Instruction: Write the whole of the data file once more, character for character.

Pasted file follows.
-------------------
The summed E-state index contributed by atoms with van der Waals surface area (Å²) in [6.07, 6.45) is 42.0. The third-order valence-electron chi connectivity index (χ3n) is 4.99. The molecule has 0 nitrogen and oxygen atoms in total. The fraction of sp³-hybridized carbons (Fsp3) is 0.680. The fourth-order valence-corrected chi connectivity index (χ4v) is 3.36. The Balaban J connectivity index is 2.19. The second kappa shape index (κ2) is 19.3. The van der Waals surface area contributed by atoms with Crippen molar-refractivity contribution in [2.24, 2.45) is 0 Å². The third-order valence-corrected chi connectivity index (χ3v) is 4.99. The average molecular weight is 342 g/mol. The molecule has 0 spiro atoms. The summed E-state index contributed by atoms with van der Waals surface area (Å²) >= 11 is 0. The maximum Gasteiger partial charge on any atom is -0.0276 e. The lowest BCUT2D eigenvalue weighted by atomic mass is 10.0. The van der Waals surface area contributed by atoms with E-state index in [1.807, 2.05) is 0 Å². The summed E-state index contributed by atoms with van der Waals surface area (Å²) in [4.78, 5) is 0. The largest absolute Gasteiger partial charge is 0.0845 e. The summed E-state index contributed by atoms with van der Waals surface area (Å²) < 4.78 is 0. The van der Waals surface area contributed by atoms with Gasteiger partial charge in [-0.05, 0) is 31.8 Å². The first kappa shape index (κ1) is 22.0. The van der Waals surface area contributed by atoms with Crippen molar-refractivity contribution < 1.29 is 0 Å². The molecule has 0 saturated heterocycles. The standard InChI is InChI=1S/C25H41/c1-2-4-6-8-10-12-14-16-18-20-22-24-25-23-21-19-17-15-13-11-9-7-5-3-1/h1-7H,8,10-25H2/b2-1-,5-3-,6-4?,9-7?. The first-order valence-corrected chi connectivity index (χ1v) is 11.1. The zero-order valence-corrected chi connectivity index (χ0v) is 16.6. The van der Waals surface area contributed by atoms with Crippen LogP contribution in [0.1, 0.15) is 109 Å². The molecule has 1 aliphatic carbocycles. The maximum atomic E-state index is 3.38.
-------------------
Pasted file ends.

The summed E-state index contributed by atoms with van der Waals surface area (Å²) in [6.07, 6.45) is 42.0. The third-order valence-electron chi connectivity index (χ3n) is 4.99. The molecule has 0 nitrogen and oxygen atoms in total. The fraction of sp³-hybridized carbons (Fsp3) is 0.680. The fourth-order valence-corrected chi connectivity index (χ4v) is 3.36. The Balaban J connectivity index is 2.19. The second kappa shape index (κ2) is 19.3. The van der Waals surface area contributed by atoms with Crippen molar-refractivity contribution in [2.24, 2.45) is 0 Å². The third-order valence-corrected chi connectivity index (χ3v) is 4.99. The average molecular weight is 342 g/mol. The molecule has 0 spiro atoms. The summed E-state index contributed by atoms with van der Waals surface area (Å²) >= 11 is 0. The maximum Gasteiger partial charge on any atom is -0.0276 e. The lowest BCUT2D eigenvalue weighted by atomic mass is 10.0. The van der Waals surface area contributed by atoms with E-state index in [1.807, 2.05) is 0 Å². The summed E-state index contributed by atoms with van der Waals surface area (Å²) in [4.78, 5) is 0. The largest absolute Gasteiger partial charge is 0.0845 e. The summed E-state index contributed by atoms with van der Waals surface area (Å²) < 4.78 is 0. The van der Waals surface area contributed by atoms with Gasteiger partial charge in [-0.05, 0) is 31.8 Å². The first kappa shape index (κ1) is 22.0. The van der Waals surface area contributed by atoms with Crippen molar-refractivity contribution < 1.29 is 0 Å². The molecule has 0 saturated heterocycles. The standard InChI is InChI=1S/C25H41/c1-2-4-6-8-10-12-14-16-18-20-22-24-25-23-21-19-17-15-13-11-9-7-5-3-1/h1-7H,8,10-25H2/b2-1-,5-3-,6-4?,9-7?. The first-order valence-corrected chi connectivity index (χ1v) is 11.1. The zero-order valence-corrected chi connectivity index (χ0v) is 16.6. The van der Waals surface area contributed by atoms with Crippen LogP contribution in [0.1, 0.15) is 109 Å². The molecule has 1 aliphatic carbocycles. The maximum atomic E-state index is 3.38.